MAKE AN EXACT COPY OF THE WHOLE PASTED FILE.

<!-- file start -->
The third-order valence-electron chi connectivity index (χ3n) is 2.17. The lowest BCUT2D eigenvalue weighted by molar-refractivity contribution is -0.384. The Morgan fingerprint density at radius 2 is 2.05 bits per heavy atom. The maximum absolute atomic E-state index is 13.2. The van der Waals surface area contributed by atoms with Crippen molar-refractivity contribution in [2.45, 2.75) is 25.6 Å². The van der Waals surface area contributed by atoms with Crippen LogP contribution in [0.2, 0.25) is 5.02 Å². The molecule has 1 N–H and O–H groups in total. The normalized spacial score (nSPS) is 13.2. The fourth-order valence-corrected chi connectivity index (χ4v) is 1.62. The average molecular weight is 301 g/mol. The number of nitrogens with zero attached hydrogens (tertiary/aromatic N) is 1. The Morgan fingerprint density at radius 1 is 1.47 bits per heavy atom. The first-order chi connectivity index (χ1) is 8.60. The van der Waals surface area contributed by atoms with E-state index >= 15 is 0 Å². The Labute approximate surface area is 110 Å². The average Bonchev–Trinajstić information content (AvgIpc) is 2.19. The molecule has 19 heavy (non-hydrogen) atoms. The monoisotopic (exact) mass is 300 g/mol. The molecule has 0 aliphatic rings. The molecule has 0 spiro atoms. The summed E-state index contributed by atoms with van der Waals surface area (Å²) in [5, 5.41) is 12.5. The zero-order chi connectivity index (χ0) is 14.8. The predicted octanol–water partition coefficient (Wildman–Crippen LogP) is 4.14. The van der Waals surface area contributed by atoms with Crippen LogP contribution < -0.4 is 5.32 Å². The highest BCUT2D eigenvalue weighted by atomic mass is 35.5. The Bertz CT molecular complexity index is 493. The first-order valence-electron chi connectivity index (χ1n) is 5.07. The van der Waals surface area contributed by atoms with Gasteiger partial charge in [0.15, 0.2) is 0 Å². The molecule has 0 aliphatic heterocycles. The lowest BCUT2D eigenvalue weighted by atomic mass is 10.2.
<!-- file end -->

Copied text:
The third-order valence-electron chi connectivity index (χ3n) is 2.17. The lowest BCUT2D eigenvalue weighted by molar-refractivity contribution is -0.384. The Morgan fingerprint density at radius 2 is 2.05 bits per heavy atom. The maximum absolute atomic E-state index is 13.2. The van der Waals surface area contributed by atoms with Crippen molar-refractivity contribution in [2.45, 2.75) is 25.6 Å². The van der Waals surface area contributed by atoms with Crippen LogP contribution in [0.2, 0.25) is 5.02 Å². The molecule has 1 N–H and O–H groups in total. The normalized spacial score (nSPS) is 13.2. The fourth-order valence-corrected chi connectivity index (χ4v) is 1.62. The average molecular weight is 301 g/mol. The number of nitrogens with zero attached hydrogens (tertiary/aromatic N) is 1. The Morgan fingerprint density at radius 1 is 1.47 bits per heavy atom. The first-order chi connectivity index (χ1) is 8.60. The van der Waals surface area contributed by atoms with E-state index >= 15 is 0 Å². The Labute approximate surface area is 110 Å². The average Bonchev–Trinajstić information content (AvgIpc) is 2.19. The molecule has 19 heavy (non-hydrogen) atoms. The monoisotopic (exact) mass is 300 g/mol. The molecule has 0 aliphatic rings. The molecule has 0 spiro atoms. The summed E-state index contributed by atoms with van der Waals surface area (Å²) in [5, 5.41) is 12.5. The zero-order chi connectivity index (χ0) is 14.8. The predicted octanol–water partition coefficient (Wildman–Crippen LogP) is 4.14. The van der Waals surface area contributed by atoms with Crippen LogP contribution < -0.4 is 5.32 Å². The highest BCUT2D eigenvalue weighted by atomic mass is 35.5. The Bertz CT molecular complexity index is 493. The first-order valence-electron chi connectivity index (χ1n) is 5.07. The van der Waals surface area contributed by atoms with Gasteiger partial charge in [0.15, 0.2) is 0 Å². The molecule has 0 aliphatic heterocycles. The lowest BCUT2D eigenvalue weighted by atomic mass is 10.2.